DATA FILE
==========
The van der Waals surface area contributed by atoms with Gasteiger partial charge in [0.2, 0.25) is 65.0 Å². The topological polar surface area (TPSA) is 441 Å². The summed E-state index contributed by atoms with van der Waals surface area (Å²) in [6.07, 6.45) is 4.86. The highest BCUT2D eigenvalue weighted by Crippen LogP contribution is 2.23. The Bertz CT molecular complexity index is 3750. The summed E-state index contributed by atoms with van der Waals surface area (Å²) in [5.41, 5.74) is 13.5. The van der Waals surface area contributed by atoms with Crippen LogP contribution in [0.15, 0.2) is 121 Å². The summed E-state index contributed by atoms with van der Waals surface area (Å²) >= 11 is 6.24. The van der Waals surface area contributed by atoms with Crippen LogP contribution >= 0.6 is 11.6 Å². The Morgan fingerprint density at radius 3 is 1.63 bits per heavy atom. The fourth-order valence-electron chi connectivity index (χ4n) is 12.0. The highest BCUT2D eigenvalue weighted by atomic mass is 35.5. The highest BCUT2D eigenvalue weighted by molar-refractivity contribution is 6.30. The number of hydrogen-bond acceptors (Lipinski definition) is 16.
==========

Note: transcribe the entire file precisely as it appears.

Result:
The van der Waals surface area contributed by atoms with Gasteiger partial charge in [0.2, 0.25) is 65.0 Å². The topological polar surface area (TPSA) is 441 Å². The summed E-state index contributed by atoms with van der Waals surface area (Å²) in [6.07, 6.45) is 4.86. The highest BCUT2D eigenvalue weighted by Crippen LogP contribution is 2.23. The Bertz CT molecular complexity index is 3750. The summed E-state index contributed by atoms with van der Waals surface area (Å²) in [5.41, 5.74) is 13.5. The van der Waals surface area contributed by atoms with Crippen LogP contribution in [0.15, 0.2) is 121 Å². The summed E-state index contributed by atoms with van der Waals surface area (Å²) >= 11 is 6.24. The van der Waals surface area contributed by atoms with Crippen LogP contribution >= 0.6 is 11.6 Å². The Morgan fingerprint density at radius 3 is 1.63 bits per heavy atom. The fourth-order valence-electron chi connectivity index (χ4n) is 12.0. The highest BCUT2D eigenvalue weighted by atomic mass is 35.5. The highest BCUT2D eigenvalue weighted by molar-refractivity contribution is 6.30. The number of hydrogen-bond acceptors (Lipinski definition) is 16.